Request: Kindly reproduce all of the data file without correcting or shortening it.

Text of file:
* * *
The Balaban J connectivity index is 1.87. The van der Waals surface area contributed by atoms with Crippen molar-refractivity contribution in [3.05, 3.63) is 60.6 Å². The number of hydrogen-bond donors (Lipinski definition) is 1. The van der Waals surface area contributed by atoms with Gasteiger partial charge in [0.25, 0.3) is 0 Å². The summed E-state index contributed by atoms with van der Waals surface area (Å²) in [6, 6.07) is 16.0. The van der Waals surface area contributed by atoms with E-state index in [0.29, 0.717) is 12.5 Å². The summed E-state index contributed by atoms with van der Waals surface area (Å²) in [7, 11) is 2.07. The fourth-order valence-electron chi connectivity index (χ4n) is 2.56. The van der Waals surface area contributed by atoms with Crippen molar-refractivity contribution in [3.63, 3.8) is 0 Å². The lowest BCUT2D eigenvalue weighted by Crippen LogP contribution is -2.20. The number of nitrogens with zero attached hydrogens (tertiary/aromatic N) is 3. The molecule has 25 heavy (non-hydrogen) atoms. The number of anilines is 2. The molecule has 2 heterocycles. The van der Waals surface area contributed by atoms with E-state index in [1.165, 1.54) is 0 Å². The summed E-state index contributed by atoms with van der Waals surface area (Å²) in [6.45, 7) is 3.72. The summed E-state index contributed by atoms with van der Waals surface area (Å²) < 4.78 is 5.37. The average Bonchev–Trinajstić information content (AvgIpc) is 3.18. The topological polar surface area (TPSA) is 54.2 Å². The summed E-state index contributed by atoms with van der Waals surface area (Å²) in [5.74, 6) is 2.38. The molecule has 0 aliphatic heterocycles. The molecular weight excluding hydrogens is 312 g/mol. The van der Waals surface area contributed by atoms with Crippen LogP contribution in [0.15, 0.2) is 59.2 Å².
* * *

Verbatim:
The Balaban J connectivity index is 1.87. The van der Waals surface area contributed by atoms with Crippen molar-refractivity contribution in [3.05, 3.63) is 60.6 Å². The number of hydrogen-bond donors (Lipinski definition) is 1. The van der Waals surface area contributed by atoms with Gasteiger partial charge in [0.25, 0.3) is 0 Å². The summed E-state index contributed by atoms with van der Waals surface area (Å²) in [6, 6.07) is 16.0. The van der Waals surface area contributed by atoms with E-state index in [0.29, 0.717) is 12.5 Å². The summed E-state index contributed by atoms with van der Waals surface area (Å²) in [7, 11) is 2.07. The fourth-order valence-electron chi connectivity index (χ4n) is 2.56. The van der Waals surface area contributed by atoms with Crippen molar-refractivity contribution in [3.63, 3.8) is 0 Å². The lowest BCUT2D eigenvalue weighted by Crippen LogP contribution is -2.20. The number of nitrogens with zero attached hydrogens (tertiary/aromatic N) is 3. The molecule has 25 heavy (non-hydrogen) atoms. The number of anilines is 2. The molecule has 2 heterocycles. The van der Waals surface area contributed by atoms with E-state index in [1.165, 1.54) is 0 Å². The summed E-state index contributed by atoms with van der Waals surface area (Å²) in [6.45, 7) is 3.72. The summed E-state index contributed by atoms with van der Waals surface area (Å²) < 4.78 is 5.37. The average Bonchev–Trinajstić information content (AvgIpc) is 3.18. The topological polar surface area (TPSA) is 54.2 Å². The summed E-state index contributed by atoms with van der Waals surface area (Å²) in [5.74, 6) is 2.38. The molecule has 0 aliphatic heterocycles. The molecular weight excluding hydrogens is 312 g/mol. The van der Waals surface area contributed by atoms with Crippen LogP contribution in [0.15, 0.2) is 59.2 Å².